There are two general problems to using the axion-photon coupling Eq. (3) for detection of light, weakly-coupled axions. First, all experiments are measuring rates for axion to photon conversion so they go as amplitude squared . In fact, in the case of light-through-walls experiments since a photon must convert to an axion and then convert back to a photon the rate goes as . Second, the operator in Eq. (3) usually suppresses the signal in a possible experiment by the ratio of the size of the experiment over the wavelength of the axion (often squared). This arises because is a total derivative and therefore the operator in Eq. (3) can be thought of as having a derivative on the axion field. For high mass axions this is not a problem, microwave cavities can easily be the same size as the axion wavelength. But for low mass axions this is a large suppression for any laboratory sized experiment.

iv.1 A New Operator for Axion Detection

To detect low mass axions or ALPs we must avoid these problems. We therefore propose using a different coupling instead of the one in Eq. (3). The QCD axion solves the strong CP problem, the problem that a nucleon electric dipole moment (EDM) would be generated by the parameter of QCD. This parameter arises in the Standard Model lagrangian term , where is the QCD field strength. The QCD axion solves this problem essentially by turning into the dynamical axion field. Thus the QCD axion is defined by its coupling . This means the axion gives an effective angle. This will then give rise to an EDM for nucleons sourced by the axion. Because the axion is a dynamical field, this EDM will change in time, giving rise to unique signals. We propose to search for this time-varying EDM as a new way to detect axions or ALPs.

This EDM can be expressed as the operator coupling the axion to nucleons :

(4)

where is a coupling constant we introduce. In general a new light particle or ALP could have a coupling like this as well. The nucleon EDM generated by this operator is

(5)

where is the value of the local axion or ALP field at the position of the nucleus. Thus, any nucleon in the axion or ALP dark matter will acquire an EDM proportional to the dark matter field. Note that the operator in Eq. (4) is a non-derivative coupling for the ALP so it naturally avoids the wavelength suppression discussed above for low mass axions or ALPs.

For the QCD axion the nucleon EDM created by its QCD coupling is determined in terms of the axion decay constant :

(6)

with about a 40% uncertainty Pospelov:1999ha (). Thus, for the QCD axion our coupling is determined by the axion decay constant as

(7)

where is the axion mass from Eq. (2). For an ALP of course, the coupling is in general arbitrary, independent of the mass of the ALP.

Note that one useful feature of searching for this EDM is that it is naturally a measurement of an amplitude (or phase), not a rate. Thus the signal in an experiment will only be proportional to one power of , or one power of for the QCD axion. This is in contrast to all other experiments which are measuring rates and whose signals therefore are or . Measuring an amplitude and not a rate makes it much easier to push the sensitivity up to high (low axion couplings).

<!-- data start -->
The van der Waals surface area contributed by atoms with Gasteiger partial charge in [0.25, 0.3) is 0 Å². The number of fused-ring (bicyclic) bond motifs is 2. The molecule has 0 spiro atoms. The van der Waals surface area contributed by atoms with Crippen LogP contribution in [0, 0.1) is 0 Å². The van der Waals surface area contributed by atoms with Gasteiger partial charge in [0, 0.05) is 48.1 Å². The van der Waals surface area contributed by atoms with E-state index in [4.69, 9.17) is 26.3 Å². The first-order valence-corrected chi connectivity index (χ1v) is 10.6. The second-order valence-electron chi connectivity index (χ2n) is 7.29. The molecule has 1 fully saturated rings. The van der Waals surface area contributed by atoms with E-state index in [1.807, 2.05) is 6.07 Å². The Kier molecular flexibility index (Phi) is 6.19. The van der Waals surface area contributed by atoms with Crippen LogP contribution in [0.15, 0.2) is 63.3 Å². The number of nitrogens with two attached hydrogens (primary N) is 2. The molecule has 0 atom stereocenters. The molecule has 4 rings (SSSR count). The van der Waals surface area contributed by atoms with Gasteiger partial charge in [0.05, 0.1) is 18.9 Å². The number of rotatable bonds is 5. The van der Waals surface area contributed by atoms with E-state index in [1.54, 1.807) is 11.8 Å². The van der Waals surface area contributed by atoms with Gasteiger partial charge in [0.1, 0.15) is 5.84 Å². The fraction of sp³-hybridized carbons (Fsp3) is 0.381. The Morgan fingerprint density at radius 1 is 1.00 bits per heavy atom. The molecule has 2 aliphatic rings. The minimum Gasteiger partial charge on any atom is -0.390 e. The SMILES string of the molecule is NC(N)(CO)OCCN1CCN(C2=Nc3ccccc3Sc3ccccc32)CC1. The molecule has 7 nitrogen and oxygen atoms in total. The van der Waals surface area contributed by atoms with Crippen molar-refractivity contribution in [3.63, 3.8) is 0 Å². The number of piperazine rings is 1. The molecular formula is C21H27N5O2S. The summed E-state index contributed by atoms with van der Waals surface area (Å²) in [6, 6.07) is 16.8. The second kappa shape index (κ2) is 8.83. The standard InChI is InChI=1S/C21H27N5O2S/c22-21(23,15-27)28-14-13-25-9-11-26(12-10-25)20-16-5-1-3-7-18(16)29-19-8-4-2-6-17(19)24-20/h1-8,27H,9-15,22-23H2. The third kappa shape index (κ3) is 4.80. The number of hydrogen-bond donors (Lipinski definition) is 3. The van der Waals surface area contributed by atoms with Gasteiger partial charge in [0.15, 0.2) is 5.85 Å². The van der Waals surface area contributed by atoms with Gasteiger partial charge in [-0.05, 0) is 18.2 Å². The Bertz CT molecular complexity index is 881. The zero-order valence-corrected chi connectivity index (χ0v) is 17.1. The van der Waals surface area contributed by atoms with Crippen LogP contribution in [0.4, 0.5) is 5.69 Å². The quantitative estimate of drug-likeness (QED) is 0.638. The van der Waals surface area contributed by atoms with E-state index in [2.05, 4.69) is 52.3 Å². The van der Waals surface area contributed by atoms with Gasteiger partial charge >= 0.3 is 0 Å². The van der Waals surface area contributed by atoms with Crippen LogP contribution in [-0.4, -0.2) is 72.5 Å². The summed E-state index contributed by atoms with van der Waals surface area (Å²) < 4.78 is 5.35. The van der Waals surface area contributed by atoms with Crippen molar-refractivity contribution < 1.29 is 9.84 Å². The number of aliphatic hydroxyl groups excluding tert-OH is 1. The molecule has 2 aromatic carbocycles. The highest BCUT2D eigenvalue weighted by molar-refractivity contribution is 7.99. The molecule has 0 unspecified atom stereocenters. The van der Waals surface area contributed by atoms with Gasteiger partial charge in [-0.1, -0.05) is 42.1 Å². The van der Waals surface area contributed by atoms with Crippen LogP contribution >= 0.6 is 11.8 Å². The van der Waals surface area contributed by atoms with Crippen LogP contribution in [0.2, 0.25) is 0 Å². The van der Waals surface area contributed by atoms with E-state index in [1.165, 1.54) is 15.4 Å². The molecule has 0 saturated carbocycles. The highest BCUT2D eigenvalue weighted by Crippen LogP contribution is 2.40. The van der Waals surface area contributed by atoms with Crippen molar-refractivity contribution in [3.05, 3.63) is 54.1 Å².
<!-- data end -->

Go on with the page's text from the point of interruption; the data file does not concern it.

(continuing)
Further, the actual size of the EDM is set by the product , where is the local dark matter, axion or ALP, field. As discussed in Section II this is approximately . The amplitude of this field, , is known if we require that this field makes up (all of) the local dark matter density

(8)

since the field is essentially a free scalar field with this mass term as the leading term in its potential. This then determines the nucleon EDM generated by ALP dark matter from Eqs. (5) and (8) to be

(9)

For the QCD axion, since the axion mass from Eq. (2) scales as , taking the axion to be all of the dark matter fixes the effective angle of the axion to be independent of :

(10)

So for the QCD axion dark matter, the nucleon EDM it induces from Eq. (6), is actually independent of

(11)

Thus we have found a physical effect that does not decouple as increases. This useful fact allows experiments searching for this EDM to probe high axions.

Note that the EDM induced by the axion from Eq. (11) is small. Of course the EDM induced by a general ALP, Eq. (9), is arbitrary. For the QCD axion though, the EDM is about eight orders of magnitude smaller than the current bound on the static nucleon EDM, though these may improve in the future. However the reason to believe that this EDM may be detectable is that it is not a static EDM. The axion or ALP field oscillates with a frequency approximately equal to its mass Eq. (2). Thus the nucleon EDM from Eq. (9) also oscillates with this frequency. This allows a resonant enhancement of the signal in an experiment (similar to ADMX) which can be many orders of magnitude. Further, backgrounds for an oscillating signal are very different, and usually much more controllable, than backgrounds for a static signal. The frequency of the oscillation is set by high energy physics, independent of anything in the laboratory setup.